Obviously, snow is only a factor in some climates. Even among snowy climates, the amount of days of electricity production that you will lose in a year will vary a lot. For example, on the northwest coast you might lose only a couple days a year due to snow. In Buffalo, where I live, we get a lot more snow than that, so I might estimate that I lose 3% annually. But some places get even more snow than Buffalo, in which case you would need to adjust that value even higher.

Horizon shading

An ideal calculation assumes that you solar panels will generate electricity in the early evening until the sun dips below a perfectly straight horizon. However, unless you live on a farm in the prairies, the horizon is usually partly obstructed by trees, buildings, hills, and other objects. A study of this phenomenon showed that the average value for this type of shading is about 3%.

Obviously, your situation may be quite different. Maybe you do live on a farm. Or, maybe, your home is in a city, with tall buildings in the distance, in which case your shading may be higher than 3%.

Keep in mind that this isn’t system shading from nearby obstructions, such as a tree in your yard. That type of shading should be calculated separately, and not included in the derating factor.

Cell mismatch

if you look at the solar panels from some manufacturers, you might notice that they offer different wattage panels under the same product line. For example, LG sells panels under the NeON 2 line ranging from 330 watts to 355 watts.

This is because the solar cell manufacturing process naturally produces solar cells with slightly varying wattage. Those cells are tested as they come off the factory line and are “binned” according to their power output. Higher wattage cells are used to make the higher wattage panels, and lower wattage cells go into the lower output panels.

Even within a given bin, each solar cell may have different power output. This means that the individual cells in your solar panel will have slightly varying characteristics.

One of the properties of solar cells that are wired together in a panel is that the lowest output cell can reduce the power output of neighboring cells. This is what cell mismatch is: the power output of a panel, in some conditions, can be dictated by the lowest output cell in the panel.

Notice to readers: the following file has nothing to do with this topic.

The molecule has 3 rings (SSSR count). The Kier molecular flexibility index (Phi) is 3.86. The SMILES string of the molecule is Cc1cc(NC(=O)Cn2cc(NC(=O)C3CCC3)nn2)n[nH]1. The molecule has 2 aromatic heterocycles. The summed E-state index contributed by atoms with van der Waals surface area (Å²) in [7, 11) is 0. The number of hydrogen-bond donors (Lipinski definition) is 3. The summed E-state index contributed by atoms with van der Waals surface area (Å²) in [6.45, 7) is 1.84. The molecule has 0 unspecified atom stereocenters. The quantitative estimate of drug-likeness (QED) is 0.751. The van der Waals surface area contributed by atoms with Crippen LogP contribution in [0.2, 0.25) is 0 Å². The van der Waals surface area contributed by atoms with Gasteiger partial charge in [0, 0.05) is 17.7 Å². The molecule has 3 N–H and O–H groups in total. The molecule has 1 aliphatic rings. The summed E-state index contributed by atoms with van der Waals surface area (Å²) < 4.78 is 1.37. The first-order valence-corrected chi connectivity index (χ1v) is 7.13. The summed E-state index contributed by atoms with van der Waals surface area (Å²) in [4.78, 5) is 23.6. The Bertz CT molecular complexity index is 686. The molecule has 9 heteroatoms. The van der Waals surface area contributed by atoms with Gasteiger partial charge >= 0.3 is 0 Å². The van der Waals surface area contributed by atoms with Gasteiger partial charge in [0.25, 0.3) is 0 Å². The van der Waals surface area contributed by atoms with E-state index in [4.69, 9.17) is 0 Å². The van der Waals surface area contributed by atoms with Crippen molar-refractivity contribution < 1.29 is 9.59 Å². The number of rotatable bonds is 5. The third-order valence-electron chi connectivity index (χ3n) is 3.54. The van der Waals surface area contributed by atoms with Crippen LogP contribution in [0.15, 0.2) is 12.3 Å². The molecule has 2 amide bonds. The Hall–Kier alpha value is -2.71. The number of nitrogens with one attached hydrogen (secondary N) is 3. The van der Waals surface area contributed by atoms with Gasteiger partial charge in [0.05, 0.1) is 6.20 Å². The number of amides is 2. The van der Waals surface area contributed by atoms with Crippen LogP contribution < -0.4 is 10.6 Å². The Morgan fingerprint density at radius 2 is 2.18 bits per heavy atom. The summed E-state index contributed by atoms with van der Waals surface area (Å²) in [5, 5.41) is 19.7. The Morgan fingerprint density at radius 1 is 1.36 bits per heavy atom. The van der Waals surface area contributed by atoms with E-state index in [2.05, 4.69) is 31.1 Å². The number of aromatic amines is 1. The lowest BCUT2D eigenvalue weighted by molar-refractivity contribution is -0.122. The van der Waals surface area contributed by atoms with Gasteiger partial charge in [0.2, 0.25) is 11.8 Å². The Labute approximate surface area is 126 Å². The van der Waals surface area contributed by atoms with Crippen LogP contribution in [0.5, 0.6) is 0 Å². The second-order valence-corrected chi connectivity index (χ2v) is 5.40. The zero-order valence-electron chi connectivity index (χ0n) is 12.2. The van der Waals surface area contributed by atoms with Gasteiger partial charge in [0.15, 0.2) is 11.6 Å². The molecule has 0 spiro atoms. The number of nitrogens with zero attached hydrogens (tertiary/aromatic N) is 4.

You can read a little more about mismatch in this article. PVWatts uses 2% as a default value for mismatch losses.

Panel age

Solar panels lose power as they age. You can estimate what this power loss will be by reading the power warranty for your solar panel.

Many power warranties indicate that the first year loss due to aging will be higher, then steady in subsequent years. For example, SunPower warranties that their X-Series panels will lose no more than 2% output after the first year, and 0.25% for each year after that.

If you’re estimating the derate factor for when a panel is brand new, you would assume zero losses for panel age, but an appropriate number based on the warranty if you want to estimate the derating for when the system is older.

Light induced degradation (LID)

Light induced degradation happens when a solar panel is brand new and is exposed to the sun for the first time. There are different chemical and physical reasons why it happens, but you can kind of think of it as a solar panel getting “broken in”. LID results in a small loss of performance shortly after the panel is put into service, but LID degradation should stop progressing after a few weeks. PVWatts uses a default value of 1.5% for LID.

Thermal coefficient

Last, but most significant, is thermal coefficient. This is listed on a solar panel datasheet as a loss of efficiency for every one degree Celsius increase in temperature. For example, if your panel lists -0.5%/°C, it will lose 0.5% efficiency when it gets one degree C hotter.

By definition, this varies according to the temperature, so your derating factor will be different in the summer than in winter. Not sure what to use? Taking 20% off the nameplate rating of the panel would be a reasonable estimate. That is, if you have a 350 watt panel, you can assume that it will generate a maximum of 280 watts in the real world.

Adding it all up

Once you have values for all the factors in your derating calculation, simply total them up.

Here’s an example:

Thermal coefficient0.20
Inverter losses0.03

In this example, you can expect the system to generate a maximum of 68.5% of its nameplate rating. This means that you have 6,000 watts of solar panels in this system, you would realistically expect it to generate only 4,110 watts.

As you can see, the derating factor is a best-guess estimate that is particular to your system. It’s a helpful tool to help calculate what the real world performance of your system will be, but does require some educated guesses.